Cheney’s rival backs Trump’s election demands in Republican leadership race


Republican challenging Liz Cheney for a leadership role in the party repeated Donald Trump’s false claims that the 2020 election remains uncertain, pointing to how loyalty to the former president has become the litmus test for advancement within of the caucus.

Elise Stefanik, 36, a congresswoman from New York, prepares to be elected president of the next Republican conference in the House of Representatives as Cheney faces request its withdrawal of the post because of its categorical rejection of allegations that the election was stolen.

Trump on Wednesday endorsed Stefanik for the role, which would make her the party’s oldest woman on Capitol Hill, calling her a “tough and intelligent communicator.” He also attacked Cheney as “a hawkish fool who has nothing to do with the leadership of the Republican Party,” in a statement issued by his Save America political action committee.

The next day, Stefanik appeared on a podcast hosted by Steve Bannon, former Trump adviser, and said she “fully” supports Republican efforts to audit election results in Arizona, a shaky state that Joe Biden won in November. Trump and his allies have sought to cast doubt on the poll despite multiple recounts.

Asset forgiven Bannon shortly before leaving the White House after federal prosecutors in New York City accused the former White House strategist of defrauding hundreds of thousands of Trump supporters.

“Transparency is a good thing,” Stefanik told Bannon. “We need to resolve these electoral security issues.”

Cheney’s fading influence was also highlighted Trump’s lingering influence in the Republican Party six months after his electoral defeat.

A staunch neoconservative and daughter of former Republican Vice President Dick Cheney, she has said she will not support Trump if he runs for the White House again in 2024.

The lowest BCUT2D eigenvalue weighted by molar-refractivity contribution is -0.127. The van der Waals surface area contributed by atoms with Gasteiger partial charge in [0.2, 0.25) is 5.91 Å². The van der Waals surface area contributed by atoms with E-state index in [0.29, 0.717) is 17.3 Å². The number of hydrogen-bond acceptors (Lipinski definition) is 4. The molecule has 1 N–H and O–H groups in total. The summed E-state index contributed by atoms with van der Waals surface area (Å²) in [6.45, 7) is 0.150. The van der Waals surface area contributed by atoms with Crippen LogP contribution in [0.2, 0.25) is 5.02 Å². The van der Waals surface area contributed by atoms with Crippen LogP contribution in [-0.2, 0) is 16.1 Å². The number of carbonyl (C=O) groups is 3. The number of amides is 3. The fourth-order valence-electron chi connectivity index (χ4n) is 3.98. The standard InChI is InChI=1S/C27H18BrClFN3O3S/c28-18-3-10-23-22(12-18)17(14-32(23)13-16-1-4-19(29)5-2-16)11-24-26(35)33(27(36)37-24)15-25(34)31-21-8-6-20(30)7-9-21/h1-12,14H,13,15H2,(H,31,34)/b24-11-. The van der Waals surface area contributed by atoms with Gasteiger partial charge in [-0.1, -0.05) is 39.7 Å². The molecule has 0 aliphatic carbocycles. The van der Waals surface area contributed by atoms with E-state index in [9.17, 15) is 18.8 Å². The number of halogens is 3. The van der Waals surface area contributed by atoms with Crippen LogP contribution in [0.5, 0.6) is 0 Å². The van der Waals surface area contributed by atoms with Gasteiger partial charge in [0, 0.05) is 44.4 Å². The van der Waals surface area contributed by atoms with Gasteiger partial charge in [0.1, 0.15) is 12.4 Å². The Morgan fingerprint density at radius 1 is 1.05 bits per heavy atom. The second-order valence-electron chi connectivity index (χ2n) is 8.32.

The 54-year-old Wyoming Republican voted to impeach Trump for his role in the January 6 attack on the US Capitol which killed five people. She has since spoken out against the former president on several occasions and advocated for Republicans to accept the election results.

After months of hemorrhagic support from fellow Republicans, Cheney faces being kicked out of her leadership role as the third House Republican as early as next week.

Stefanik, whose largely rural district includes much of the country in upstate New York, has openly campaigned to fill the vacancy created by Cheney’s expected defenestration.

A Harvard University graduate who worked in the George W Bush administration and then advised former House Speaker Paul Ryan, Stefanik became a staunch supporter of Trump during the first impeachment inquiry of the former president in 2019. Investigation focused on Trump’s efforts to pressure the Ukrainian president to detail Biden and his family.

In a veiled blow to Cheney, Stefanik told Bannon that the Republican Party is “a team and that means working with the president,” a reference to Trump, not Biden.

Cheney, meanwhile, showed no sign of backing down despite losing support from Kevin McCarthy and Steve Scalise, the number one and two House Republicans, respectively.

In one editorial This week in the Washington Post, Cheney warned his party was “at a crossroads,” adding, “Republicans must decide whether we are going to choose truth and loyalty to the Constitution.”

“History is watching. Our children are watching. We must be courageous enough to stand up for the basic principles that underpin and protect our freedom and our democratic process, ”Cheney wrote. “I pledge to do it, regardless of the short-term political consequences.”

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